Stepping on “Bench Memos” turf a little here, but here’s an interesting insight from a reader on Robert’s Second Amendment posting:
Mr. VerBruggen mentioned “Supreme Court precedent.”
I believe that, if one carefully studies Miller, one must come to the conclusion that the case itself is a vindication of the “individual right” school-of-thought.
Messrs. Miller and Layton challenged the statute as individuals (rather than as part of the state militia), and cited their (pre-existing*) rights protected by the Second Amendment. When SCOTUS issued the writ of certiorari, it de facto recognized that Miller and Layton had standing as individuals before that court. Had SCOTUS denied certiorari and suggested that the Oklahoma State Militia challenge the law, it would’ve been indicative that it thought the right to be merely a “collective” right–but it didn’t do that. Ergo, logical jurists must conclude that the right to arms is, indeed, an individual right.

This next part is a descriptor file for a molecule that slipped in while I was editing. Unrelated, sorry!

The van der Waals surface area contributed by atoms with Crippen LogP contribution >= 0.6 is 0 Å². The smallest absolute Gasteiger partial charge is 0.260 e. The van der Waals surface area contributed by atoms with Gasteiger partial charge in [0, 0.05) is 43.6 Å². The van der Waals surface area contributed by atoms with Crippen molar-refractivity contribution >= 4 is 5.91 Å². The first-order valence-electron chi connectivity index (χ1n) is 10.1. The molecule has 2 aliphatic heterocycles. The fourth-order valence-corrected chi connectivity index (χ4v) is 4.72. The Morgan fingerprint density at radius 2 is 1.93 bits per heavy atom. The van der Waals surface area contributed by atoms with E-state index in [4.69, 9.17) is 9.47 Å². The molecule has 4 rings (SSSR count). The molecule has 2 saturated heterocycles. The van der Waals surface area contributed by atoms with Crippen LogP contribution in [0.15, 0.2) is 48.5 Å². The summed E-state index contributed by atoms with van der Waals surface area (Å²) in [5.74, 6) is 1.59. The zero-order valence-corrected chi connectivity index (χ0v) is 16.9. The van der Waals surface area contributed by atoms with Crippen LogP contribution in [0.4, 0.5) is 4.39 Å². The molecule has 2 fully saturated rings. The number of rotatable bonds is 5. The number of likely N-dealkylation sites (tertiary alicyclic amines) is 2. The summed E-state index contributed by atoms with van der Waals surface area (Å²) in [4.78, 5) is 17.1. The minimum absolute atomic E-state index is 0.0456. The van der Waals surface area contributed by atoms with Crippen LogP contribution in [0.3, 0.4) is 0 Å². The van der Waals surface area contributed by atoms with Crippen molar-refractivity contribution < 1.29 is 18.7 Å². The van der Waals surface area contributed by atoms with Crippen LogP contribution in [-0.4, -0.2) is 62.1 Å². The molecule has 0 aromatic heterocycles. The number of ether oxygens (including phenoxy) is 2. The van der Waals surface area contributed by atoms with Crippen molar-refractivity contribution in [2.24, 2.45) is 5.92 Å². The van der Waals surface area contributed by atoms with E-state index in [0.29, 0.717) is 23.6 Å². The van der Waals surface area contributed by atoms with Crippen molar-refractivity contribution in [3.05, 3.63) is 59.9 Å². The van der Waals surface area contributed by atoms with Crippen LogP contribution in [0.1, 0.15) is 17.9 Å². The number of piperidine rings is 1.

* U.S. v. Cruikshank